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The National Restaurant Show is always great fun. You get to see and sample all of the latest dining trends — like vegan, gluten-free and sriracha, among others — that ultimately show up at the supermarket.
But what I found particularly interesting were several concepts targeted at restaurateurs that grocery stores could easily incorporate. In fact, as I walked the show floor at McCormick Place here in Chicago, I found myself tweeting about these ideas in what developed into what I called my “Why Can’t Grocers …” series.
For instance, why can’t grocers list their in-store dining on websites like GrubHub? True, this site and related smartphone app are aimed primarily at food delivery. But you get the idea: to be listed among traditional eateries, on a site like this or others, as grocers’ restaurant-quality food gains credibility — the exposure would be invaluable. And why can’t grocers deliver prepared meals to your home?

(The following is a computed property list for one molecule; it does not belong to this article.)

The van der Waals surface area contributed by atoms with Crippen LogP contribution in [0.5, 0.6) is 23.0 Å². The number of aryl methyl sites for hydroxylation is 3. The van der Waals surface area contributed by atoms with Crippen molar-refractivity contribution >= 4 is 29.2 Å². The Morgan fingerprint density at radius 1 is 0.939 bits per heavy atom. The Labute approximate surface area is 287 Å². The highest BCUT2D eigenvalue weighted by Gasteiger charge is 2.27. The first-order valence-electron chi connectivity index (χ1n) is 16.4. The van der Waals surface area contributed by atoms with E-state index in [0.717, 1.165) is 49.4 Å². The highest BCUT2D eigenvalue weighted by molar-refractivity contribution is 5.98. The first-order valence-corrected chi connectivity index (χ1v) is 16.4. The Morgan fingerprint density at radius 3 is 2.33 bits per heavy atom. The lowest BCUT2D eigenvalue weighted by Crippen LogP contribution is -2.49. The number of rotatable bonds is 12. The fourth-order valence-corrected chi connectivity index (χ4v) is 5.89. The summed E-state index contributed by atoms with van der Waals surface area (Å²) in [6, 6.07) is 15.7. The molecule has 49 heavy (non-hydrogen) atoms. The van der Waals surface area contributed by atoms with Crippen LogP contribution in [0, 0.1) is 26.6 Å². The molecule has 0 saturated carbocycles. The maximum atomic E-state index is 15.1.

Food trucks are all the rage in major markets; there are at least three that stop at PG’s Deerfield, Ill., headquarters building on a rotating basis. Why can’t grocers operate food trucks? Park them at community events to boost visibility for deli and prepared foods. And maybe it’s a more versatile way, short of more costly brick and mortar, to start irrigating some of those urban food deserts.
Why can’t grocery stores have their own microbreweries? At the NRA Show, Nevada-based Global Beer Co. displayed HouseBrew, its self-contained mini microbrewery system that can brew 500 liters of craft beer a week. It’s compact and designed so you don’t need a schooled brewmaster to run it. Local alcohol laws might be the only obstacle. Beyond the trendy beer caves we’re seeing in stores now, this is the next frontier for beer and spirits in the grocery channel.
How about fresh herbs and microgreens grown on site? Rouses in New Orleans already does it in a rooftop hydroponic garden. Don’t have that kind of space? British Columbia-based Urban Cultivator markets an indoor cabinet system for home or restaurant use that could easily find a place in your produce section.
There’s no reason that grocers can’t do any of these things to further elevate the customer experience. Progressive grocers — among them, our Top Women in Grocery winners — know anything is possible.